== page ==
Marek Zanker, Vladimír Bureš, Anna Cierniak-Emerych, Martin Nehéz
Individuals and corporations alike are aware of the need for data protection. They undergo training and perform exercises where various types data-jeopardizing techniques or cyberattacks are simulated in order to increase the resilience of society and preparedness for crisis situations (National Cyber and Information Security Agency, 2019a). With the help of the General Data Protection Regulation (GDPR), the European Commission (EC) seeks to draw a line between the personal data security and the free and uncontrolled manipulation of personal data (IT Governance Privacy Team, 2020). Since its advent, the GDPR has put burden on the shoulders of various institutions which have been struggling to share data. Not surprisingly, it brought a flareup of frustration (Bovenberg et al., 2020). The intension was good, as the GDPR would ensure and balance the fragile relationship between the data protection and other regulations, such as competition law, consumer protection or intellectual property (De Hert et al., 2018).
Jan Čapek, Miloslav Hub
The ubiquitous Internet connectivity has led to the introduction of an ever-increasing list of diverse online services ranging from financial transactions to online gaming and the other e-commerce purposes. For example, with cloud computing on the rise, geographically distant employees of organizations are able to access and share sensitive organizational resources online. The mentioned trend has increased the amount of user authentication processes. The aim of authentication is to decide whether a subject in question is in fact the subject that he claims to be. As an example can be mentioned traditional authentication, when end users authenticate themselves on computers by using the pair of username and password. In the past, many sophisticated authentication methods were developed. Generally, they can by divided to the three basic types of authentication depending on what kind of identification feature is used: authentication by knowledge, authentication by ownership of something, and authentication by biometrics. Each of these ways has its advantages and disadvantages.
Patricija Bajec, Monika Kontelj, Aleš Groznik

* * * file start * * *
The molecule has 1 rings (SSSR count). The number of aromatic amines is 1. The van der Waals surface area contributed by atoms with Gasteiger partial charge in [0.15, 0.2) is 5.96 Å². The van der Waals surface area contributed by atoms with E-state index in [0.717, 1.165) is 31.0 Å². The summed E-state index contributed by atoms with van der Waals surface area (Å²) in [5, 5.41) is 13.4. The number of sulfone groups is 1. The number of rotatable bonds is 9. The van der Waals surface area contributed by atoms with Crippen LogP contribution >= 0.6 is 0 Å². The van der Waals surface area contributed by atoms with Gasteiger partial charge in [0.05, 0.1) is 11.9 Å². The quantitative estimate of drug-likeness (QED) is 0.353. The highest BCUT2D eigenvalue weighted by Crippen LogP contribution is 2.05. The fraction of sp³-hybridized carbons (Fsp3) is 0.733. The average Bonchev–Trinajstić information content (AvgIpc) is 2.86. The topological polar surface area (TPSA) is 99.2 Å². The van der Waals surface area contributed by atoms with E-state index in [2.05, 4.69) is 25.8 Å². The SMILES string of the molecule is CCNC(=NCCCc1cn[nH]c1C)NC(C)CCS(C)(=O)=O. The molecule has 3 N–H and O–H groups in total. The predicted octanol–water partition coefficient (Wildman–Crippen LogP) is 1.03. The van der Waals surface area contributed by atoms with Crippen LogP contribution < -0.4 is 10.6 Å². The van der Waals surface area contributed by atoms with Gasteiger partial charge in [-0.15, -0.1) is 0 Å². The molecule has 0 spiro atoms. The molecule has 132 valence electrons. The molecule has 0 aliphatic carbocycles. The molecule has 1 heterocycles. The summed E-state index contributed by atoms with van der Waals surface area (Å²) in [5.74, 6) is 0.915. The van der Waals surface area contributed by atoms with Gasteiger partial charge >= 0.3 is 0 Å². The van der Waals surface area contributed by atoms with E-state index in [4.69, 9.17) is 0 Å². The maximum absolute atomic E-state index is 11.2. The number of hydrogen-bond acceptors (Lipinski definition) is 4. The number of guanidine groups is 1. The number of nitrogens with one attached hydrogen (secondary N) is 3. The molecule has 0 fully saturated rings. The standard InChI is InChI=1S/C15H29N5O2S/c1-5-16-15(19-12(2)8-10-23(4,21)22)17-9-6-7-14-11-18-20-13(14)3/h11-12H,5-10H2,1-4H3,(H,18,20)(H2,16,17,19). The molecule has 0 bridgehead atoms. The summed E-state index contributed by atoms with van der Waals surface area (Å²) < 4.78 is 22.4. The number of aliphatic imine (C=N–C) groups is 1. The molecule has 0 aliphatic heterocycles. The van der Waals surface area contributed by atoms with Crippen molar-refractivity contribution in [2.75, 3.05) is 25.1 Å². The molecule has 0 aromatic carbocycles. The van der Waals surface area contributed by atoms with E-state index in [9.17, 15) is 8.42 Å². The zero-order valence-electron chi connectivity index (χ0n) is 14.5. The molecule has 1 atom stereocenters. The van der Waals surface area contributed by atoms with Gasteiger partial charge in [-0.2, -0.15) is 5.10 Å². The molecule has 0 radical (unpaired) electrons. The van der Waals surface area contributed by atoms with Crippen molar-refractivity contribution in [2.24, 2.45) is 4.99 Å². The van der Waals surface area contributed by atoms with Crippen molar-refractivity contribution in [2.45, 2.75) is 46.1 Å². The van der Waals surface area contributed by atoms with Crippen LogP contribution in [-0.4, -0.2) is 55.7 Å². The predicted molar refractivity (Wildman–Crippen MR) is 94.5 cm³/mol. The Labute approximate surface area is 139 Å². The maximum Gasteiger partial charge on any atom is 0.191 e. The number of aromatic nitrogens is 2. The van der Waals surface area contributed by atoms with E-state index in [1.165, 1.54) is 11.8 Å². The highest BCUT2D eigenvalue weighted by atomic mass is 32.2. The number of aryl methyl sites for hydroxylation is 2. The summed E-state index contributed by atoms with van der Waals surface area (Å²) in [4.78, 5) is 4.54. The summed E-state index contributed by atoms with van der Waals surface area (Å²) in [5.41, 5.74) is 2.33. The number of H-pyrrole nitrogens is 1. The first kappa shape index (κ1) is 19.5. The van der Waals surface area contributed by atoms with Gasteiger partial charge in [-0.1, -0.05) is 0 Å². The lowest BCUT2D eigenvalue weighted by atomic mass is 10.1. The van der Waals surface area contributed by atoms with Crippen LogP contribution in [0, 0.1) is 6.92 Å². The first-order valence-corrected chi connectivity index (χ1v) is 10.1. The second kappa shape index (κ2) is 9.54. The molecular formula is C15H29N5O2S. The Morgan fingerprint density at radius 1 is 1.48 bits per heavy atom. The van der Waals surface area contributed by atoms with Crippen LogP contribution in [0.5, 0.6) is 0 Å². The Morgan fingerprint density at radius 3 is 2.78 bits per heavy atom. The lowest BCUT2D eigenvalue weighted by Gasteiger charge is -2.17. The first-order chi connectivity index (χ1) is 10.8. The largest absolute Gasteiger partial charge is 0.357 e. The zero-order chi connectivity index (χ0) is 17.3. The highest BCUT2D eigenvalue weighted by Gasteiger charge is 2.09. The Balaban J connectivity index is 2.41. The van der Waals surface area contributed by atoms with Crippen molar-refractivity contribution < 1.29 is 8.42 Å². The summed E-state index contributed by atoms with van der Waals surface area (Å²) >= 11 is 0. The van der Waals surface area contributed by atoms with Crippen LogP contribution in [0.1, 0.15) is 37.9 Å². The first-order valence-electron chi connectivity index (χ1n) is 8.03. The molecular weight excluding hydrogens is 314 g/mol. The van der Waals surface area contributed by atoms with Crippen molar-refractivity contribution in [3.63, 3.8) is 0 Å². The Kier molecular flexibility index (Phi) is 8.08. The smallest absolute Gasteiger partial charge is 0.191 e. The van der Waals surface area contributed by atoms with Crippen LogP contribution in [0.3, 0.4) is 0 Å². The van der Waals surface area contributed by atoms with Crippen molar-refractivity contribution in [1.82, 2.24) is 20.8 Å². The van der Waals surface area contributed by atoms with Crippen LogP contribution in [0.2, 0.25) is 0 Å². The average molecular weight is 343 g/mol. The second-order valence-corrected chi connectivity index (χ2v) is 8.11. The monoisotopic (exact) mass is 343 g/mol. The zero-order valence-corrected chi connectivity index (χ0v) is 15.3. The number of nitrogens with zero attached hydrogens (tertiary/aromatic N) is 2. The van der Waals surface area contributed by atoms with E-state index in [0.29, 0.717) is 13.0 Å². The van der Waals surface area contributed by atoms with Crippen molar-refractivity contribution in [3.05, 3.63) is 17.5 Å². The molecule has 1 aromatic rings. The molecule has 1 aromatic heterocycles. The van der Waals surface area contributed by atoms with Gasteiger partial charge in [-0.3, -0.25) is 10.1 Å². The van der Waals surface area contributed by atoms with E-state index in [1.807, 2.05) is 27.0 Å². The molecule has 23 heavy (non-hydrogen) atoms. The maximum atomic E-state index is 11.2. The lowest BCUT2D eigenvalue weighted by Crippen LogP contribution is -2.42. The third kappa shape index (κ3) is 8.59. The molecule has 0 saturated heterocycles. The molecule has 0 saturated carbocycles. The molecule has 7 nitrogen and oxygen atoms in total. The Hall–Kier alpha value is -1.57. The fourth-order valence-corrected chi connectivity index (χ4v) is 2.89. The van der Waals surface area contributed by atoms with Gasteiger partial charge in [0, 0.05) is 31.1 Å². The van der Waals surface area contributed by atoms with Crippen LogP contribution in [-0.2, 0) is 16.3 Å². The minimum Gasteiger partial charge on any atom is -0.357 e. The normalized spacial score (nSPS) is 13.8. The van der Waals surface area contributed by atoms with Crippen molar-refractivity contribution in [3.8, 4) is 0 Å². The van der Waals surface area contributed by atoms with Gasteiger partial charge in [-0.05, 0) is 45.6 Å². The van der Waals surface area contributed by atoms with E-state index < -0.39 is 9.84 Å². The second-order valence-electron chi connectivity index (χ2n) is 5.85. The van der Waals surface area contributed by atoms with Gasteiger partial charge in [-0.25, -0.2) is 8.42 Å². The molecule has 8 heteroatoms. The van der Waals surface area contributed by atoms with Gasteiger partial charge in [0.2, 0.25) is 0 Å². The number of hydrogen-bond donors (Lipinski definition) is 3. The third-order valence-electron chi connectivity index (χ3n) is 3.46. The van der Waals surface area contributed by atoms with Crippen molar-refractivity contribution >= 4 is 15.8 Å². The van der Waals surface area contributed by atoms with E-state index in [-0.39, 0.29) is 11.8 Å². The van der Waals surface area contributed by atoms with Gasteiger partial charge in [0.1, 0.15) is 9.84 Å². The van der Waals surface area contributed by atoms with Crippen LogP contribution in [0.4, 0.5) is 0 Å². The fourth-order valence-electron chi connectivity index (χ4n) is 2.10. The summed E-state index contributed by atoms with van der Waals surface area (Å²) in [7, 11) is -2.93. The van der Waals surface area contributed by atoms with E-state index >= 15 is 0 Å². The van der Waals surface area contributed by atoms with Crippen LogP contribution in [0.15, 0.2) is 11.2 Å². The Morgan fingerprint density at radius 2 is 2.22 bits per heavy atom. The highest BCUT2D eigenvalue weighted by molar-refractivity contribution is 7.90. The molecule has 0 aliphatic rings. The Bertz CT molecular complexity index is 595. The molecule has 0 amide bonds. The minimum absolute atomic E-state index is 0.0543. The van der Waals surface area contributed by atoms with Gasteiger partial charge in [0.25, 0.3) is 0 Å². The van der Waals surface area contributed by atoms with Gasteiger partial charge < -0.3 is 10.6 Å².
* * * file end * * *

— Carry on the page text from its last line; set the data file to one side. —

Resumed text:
The objective of this study is to propose a trustworthy, valid and consistent methodological approach for measuring the efficiency of a logistics platform, where an entire country constitutes a logistic platform. Traditional Data Envelopment Analysis (DEA) is found to be an appropriate tool – if its weaknesses are eliminated. DEA results are highly influenced by the choice of appropriate inputs and outputs variables, but the method itself does not provide guidance for their identification. The authors therefore propose to integrate traditional DEA by combining the Delphi technique with the Analytical Hierarchy Process (AHP) method, which will assist in identifying proper, consistent input/output variables, evaluated by their relevance. The proposed framework allows the performance evaluation of the selected platform’s element or elements. It is thus a useful decision support tool for enterprises (private, public, both) that are managing logistics platforms and trying to improve their productivity in order to sustain or improve their position on the competitive market. This methodology allows comparative efficiency analyses to be estimated for similar countries. The presented methodology on one hand enables tailor-made solutions, but on the other hand is very general, and, with minor adjustments, can be applied by a variety of firms and industries. It can be applied in private sector firms in production and service industries, to analyse the relative performance of diverse logistics and non-logistics services, and in public profit or non-profit organisations.
Sarfaraz Hashemkhani Zolfani, Morteza Yazdani, Edmundas Kazimieras Zavadskas, Hamidreza Hasheminasab
“Multiple Attribute Decision Making (MADM)” is an expert based field which is working based on real data and experts’ opinions. So many studies have been doing based on MADM methods which they usually use qualitative data based on experts’ ideas. Decisions based on the experts’ opinion shall be carefully designed to cope the real problems uncertainty. This uncertainty will be even more intricate if combining the problem with the ambiguity of the future study. Prospective MADM is a future based type of MADM field which is concentrating on decision making and policy making about the future. Prospective MADM (PMADM) can have both explorative and descriptive paradigms in the studies but it will more useful to be applied for strategic planning. In this regard, experts’ role would be even more challenging because one/some possible future/futures will be partially designed based on their opinions. Future and prediction always complicates the decision environment, especially methodologies founded on experts’ judgement. Considering experts’ preferences, attitude, and background, they may be a major source of inaccurate results. Causal Layered Analysis (CLA) is well-known “Futures Studies” method which is qualitative and usually is supporting other methods such as “Backcasting” and “Scenario Planning”. CLA has a deep point of view to the subjects to support a future with all those changes which are necessary for the main goal/goals. In this study, this idea will be proposed that CLA can be added to PMADM outline to decrease the risk of unsuitable decisions for the future and for this aim a case study about energy and CO2 consumption in policy making level proposed and a hybrid MADM method based on BWM-CoCoSo applied in the PMADM outline for the procedure.